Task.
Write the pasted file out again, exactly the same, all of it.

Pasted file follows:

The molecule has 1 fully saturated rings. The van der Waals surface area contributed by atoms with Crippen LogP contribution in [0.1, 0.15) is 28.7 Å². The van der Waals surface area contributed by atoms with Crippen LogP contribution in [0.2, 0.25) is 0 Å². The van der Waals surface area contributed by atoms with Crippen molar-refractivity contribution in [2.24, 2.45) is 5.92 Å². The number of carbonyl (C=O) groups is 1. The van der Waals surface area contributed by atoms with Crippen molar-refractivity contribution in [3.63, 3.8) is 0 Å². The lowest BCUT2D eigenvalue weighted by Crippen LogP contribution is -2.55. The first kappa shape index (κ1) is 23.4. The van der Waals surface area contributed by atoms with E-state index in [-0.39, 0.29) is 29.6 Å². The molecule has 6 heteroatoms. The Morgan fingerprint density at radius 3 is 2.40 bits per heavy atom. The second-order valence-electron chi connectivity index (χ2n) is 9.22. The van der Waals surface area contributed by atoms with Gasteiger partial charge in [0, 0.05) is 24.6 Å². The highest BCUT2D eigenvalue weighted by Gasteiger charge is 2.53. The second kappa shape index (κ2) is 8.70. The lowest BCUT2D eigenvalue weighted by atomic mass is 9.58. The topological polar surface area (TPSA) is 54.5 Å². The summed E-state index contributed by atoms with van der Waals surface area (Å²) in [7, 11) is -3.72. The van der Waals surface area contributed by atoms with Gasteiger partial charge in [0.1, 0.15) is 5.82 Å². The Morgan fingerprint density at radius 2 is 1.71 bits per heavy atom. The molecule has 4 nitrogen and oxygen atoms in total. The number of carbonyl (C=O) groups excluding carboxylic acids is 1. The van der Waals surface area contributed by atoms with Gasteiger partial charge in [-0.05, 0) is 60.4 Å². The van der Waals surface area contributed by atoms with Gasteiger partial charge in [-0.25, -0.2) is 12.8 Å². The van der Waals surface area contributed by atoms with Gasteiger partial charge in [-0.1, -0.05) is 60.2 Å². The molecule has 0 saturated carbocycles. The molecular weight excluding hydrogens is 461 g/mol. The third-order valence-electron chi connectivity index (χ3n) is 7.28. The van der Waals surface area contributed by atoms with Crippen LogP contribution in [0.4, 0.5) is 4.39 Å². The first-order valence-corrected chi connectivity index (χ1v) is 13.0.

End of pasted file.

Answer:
The molecule has 1 fully saturated rings. The van der Waals surface area contributed by atoms with Crippen LogP contribution in [0.1, 0.15) is 28.7 Å². The van der Waals surface area contributed by atoms with Crippen LogP contribution in [0.2, 0.25) is 0 Å². The van der Waals surface area contributed by atoms with Crippen molar-refractivity contribution in [2.24, 2.45) is 5.92 Å². The number of carbonyl (C=O) groups is 1. The van der Waals surface area contributed by atoms with Crippen molar-refractivity contribution in [3.63, 3.8) is 0 Å². The lowest BCUT2D eigenvalue weighted by Crippen LogP contribution is -2.55. The first kappa shape index (κ1) is 23.4. The van der Waals surface area contributed by atoms with E-state index in [-0.39, 0.29) is 29.6 Å². The molecule has 6 heteroatoms. The Morgan fingerprint density at radius 3 is 2.40 bits per heavy atom. The second-order valence-electron chi connectivity index (χ2n) is 9.22. The van der Waals surface area contributed by atoms with Gasteiger partial charge in [0, 0.05) is 24.6 Å². The highest BCUT2D eigenvalue weighted by Gasteiger charge is 2.53. The second kappa shape index (κ2) is 8.70. The lowest BCUT2D eigenvalue weighted by atomic mass is 9.58. The topological polar surface area (TPSA) is 54.5 Å². The summed E-state index contributed by atoms with van der Waals surface area (Å²) in [7, 11) is -3.72. The van der Waals surface area contributed by atoms with Gasteiger partial charge in [0.1, 0.15) is 5.82 Å². The Morgan fingerprint density at radius 2 is 1.71 bits per heavy atom. The molecule has 4 nitrogen and oxygen atoms in total. The number of carbonyl (C=O) groups excluding carboxylic acids is 1. The van der Waals surface area contributed by atoms with Gasteiger partial charge in [-0.05, 0) is 60.4 Å². The van der Waals surface area contributed by atoms with Gasteiger partial charge in [-0.25, -0.2) is 12.8 Å². The van der Waals surface area contributed by atoms with Gasteiger partial charge in [-0.1, -0.05) is 60.2 Å². The molecule has 0 saturated carbocycles. The molecular weight excluding hydrogens is 461 g/mol. The third-order valence-electron chi connectivity index (χ3n) is 7.28. The van der Waals surface area contributed by atoms with Crippen LogP contribution in [0.4, 0.5) is 4.39 Å². The first-order valence-corrected chi connectivity index (χ1v) is 13.0.